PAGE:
The Jasmine Road
Theatre Workshop, Edinburgh
Review by Rachel Lynn Brody
The Jasmine Road is the first play by poet Ghazi Hussein, whose life story is strongly echoed by the play's poet, Adham (Nabil Shaban).
As it opens, Adham has just received notice that, while he has been granted indefinite leave to stay in Britain as a refugee, his benefits have been cut off - a state of affairs which leads him meet the young, idealistic Rowan (Marnie Baxter).
Realizing from his paperwork that Adham is a Palestinian refugee, Rowan coaxes from the surly older man the details of his life back in Rafah, which she hopes to use to prepare herself for her own upcoming sojourn to Gaza. Upon her return, however, Rowan realizes that the horrors she witnessed make it impossible for her to settle back into her old life, and she returns to Palestine to continue her work with the International Solidarity Movement. There, like the factual young woman upon whom she is based, Rowan meets with an untimely death resulting from her commitment to her ideals.
Several times near the opening of the play, Hussein's characters debate the nature of truth and its depiction, concluding repeatedly that the media offers only one side of the arguments taking place in the conflict between Israel and Palestine. Hussein's own experiences speak to the brutality one human being is capable of inflicting on another, making him exquisitely qualified for the position of offering the view which this play exhibits, but, in a play filled with indictments of hypocrisy, it stands out that this work exhibits the same style of one-sided arguments that cause his characters so much grief.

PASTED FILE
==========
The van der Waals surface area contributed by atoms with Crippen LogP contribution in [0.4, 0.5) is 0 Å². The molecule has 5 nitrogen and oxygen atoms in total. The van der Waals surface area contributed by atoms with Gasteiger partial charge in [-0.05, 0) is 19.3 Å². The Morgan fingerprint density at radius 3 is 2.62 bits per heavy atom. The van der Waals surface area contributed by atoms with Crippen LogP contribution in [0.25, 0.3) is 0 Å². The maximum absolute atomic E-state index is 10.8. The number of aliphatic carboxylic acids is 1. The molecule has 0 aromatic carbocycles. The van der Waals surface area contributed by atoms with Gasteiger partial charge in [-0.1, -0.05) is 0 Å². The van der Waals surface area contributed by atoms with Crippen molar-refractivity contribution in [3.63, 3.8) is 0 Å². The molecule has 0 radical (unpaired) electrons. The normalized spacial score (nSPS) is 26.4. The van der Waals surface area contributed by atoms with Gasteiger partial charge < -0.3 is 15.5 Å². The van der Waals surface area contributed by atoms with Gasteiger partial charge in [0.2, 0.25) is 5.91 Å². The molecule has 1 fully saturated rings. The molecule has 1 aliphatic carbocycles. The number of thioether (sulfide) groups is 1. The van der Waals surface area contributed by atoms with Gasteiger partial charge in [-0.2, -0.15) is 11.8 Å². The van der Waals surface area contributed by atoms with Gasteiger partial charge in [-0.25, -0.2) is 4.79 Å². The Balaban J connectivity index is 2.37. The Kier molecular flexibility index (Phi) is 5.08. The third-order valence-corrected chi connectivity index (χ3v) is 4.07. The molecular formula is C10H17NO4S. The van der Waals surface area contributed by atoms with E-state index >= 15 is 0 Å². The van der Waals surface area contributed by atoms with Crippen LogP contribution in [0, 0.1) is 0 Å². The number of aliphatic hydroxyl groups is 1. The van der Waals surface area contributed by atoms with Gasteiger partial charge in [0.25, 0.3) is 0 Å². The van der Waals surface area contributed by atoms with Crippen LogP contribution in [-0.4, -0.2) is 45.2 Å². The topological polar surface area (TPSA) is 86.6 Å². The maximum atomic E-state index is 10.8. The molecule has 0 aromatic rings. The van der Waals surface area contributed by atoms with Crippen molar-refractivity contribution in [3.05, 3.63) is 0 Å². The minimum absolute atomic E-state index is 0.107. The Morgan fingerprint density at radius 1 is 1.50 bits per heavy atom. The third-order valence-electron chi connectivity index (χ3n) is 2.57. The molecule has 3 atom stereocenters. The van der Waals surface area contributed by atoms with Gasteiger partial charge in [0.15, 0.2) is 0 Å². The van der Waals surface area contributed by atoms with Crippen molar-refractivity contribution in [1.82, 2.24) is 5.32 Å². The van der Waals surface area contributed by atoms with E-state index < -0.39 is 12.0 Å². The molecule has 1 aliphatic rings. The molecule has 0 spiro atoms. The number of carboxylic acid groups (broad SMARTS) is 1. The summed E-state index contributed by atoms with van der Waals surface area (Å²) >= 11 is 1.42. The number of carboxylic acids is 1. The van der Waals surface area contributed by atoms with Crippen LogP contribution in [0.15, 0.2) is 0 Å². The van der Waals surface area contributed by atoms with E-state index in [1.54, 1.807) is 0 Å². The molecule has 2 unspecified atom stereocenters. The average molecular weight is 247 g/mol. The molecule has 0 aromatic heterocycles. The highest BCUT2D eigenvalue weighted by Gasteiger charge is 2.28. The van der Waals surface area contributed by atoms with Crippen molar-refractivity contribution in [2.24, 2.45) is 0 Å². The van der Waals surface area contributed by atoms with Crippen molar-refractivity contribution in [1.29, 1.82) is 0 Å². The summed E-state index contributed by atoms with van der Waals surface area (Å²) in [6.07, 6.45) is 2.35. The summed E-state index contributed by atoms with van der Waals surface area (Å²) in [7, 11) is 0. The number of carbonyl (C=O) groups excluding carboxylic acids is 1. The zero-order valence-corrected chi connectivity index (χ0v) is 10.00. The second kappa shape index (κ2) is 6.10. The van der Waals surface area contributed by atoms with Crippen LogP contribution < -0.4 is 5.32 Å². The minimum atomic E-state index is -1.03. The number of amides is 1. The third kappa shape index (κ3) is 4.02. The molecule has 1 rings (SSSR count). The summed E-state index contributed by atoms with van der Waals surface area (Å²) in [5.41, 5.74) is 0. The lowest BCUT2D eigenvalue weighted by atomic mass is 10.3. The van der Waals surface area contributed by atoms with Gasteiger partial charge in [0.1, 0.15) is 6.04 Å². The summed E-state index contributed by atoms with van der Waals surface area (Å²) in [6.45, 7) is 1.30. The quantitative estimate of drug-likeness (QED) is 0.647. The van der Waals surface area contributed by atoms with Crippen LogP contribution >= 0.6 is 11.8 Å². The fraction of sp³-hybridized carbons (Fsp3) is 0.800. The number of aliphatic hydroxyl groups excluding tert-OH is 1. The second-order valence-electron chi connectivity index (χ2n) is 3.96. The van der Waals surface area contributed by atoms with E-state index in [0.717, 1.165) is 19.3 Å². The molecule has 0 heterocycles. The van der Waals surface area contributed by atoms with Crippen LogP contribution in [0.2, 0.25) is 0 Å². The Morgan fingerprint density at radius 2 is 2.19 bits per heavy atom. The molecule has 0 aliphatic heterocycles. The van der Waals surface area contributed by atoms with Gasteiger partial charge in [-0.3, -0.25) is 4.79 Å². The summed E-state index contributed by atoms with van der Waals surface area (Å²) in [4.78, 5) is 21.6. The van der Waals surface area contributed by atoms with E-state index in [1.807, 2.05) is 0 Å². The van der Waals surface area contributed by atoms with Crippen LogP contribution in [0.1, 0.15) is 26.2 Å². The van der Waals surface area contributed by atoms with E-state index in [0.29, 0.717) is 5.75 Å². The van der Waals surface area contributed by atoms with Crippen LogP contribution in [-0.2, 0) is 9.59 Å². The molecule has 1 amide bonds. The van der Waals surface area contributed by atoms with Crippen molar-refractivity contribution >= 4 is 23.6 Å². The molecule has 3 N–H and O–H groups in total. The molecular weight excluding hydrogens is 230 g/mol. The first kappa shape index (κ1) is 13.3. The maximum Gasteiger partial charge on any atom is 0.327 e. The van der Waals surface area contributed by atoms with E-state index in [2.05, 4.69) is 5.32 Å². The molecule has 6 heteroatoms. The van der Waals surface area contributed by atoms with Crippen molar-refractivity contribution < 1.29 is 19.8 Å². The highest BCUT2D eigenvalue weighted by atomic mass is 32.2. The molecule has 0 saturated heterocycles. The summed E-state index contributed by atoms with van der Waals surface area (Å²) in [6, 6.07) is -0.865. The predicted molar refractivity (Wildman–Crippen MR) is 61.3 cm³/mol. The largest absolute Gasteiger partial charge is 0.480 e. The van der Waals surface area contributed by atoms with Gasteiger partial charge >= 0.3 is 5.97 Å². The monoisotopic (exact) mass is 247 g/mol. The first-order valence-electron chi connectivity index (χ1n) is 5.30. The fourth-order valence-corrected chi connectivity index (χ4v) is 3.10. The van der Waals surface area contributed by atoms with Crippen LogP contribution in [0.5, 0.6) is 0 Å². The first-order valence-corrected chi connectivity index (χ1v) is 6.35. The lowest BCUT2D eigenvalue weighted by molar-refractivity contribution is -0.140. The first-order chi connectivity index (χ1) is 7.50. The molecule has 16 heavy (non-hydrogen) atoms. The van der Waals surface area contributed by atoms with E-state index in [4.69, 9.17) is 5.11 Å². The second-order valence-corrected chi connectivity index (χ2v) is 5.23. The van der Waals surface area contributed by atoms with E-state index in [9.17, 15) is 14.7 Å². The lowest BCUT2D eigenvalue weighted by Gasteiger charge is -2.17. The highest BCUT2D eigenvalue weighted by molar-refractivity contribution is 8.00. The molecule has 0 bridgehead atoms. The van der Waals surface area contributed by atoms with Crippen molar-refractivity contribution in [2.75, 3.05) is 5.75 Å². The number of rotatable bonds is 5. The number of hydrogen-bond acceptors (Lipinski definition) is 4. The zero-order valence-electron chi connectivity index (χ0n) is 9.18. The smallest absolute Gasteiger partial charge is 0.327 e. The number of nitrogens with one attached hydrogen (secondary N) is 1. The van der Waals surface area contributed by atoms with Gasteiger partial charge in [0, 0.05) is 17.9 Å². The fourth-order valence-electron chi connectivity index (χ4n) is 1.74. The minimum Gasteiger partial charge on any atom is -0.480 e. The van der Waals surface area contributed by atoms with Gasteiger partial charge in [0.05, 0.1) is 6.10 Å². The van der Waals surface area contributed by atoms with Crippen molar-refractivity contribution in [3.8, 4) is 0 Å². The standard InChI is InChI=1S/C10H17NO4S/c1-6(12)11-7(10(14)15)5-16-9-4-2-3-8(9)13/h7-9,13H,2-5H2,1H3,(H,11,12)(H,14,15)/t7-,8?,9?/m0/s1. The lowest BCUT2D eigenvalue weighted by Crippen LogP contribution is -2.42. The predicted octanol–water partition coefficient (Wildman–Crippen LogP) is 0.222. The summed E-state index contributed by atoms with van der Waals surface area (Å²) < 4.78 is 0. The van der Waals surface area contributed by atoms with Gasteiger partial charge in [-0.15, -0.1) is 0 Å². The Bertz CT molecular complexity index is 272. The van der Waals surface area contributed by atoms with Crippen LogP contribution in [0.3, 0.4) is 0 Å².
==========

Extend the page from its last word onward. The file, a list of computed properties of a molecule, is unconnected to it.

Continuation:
This aside, the play is beautifully written, with the precision of Hussein's poetry leaving very little in need of being done by the actors to convey the characters' emotions, thought processes, actions, and experiences.
This is not to say that the actors don't then take their material and make it even more compelling. Both Baxter and Shaban play their parts well, although pre-Palestine Rowan is a bit difficult to believe. While Baxter improves dramatically when Rowan returns from the city of Rafah in a state of moral outrage it is difficult to forget the false ring of her first few scenes. Shaban, on the other hand, gives a performance that rises and falls with each new facet discovered about Adham's life. The audience was spellbound by Shaban's depiction of Adham's pain and strength.
The theatre itself is small, the intimate setting enabling the audience to see everything that happens on stage. Designer Alison Irwin and lighting designer Phil Haldane have taken advantage of this, constructing a simple, spare set that utilizes long, sweeping sheets of fabric upon which Arabic characters have been painted and varied levels for presentation of the play's action, and then illuminating it in such a way that the simplicity of the materials is misleading because it becomes so easy to imagine each of the very different settings for the play's scenes.
"The Jasmine Road" will be playing at the Theatre Workshop, 34 Hanover Place, until 25th October.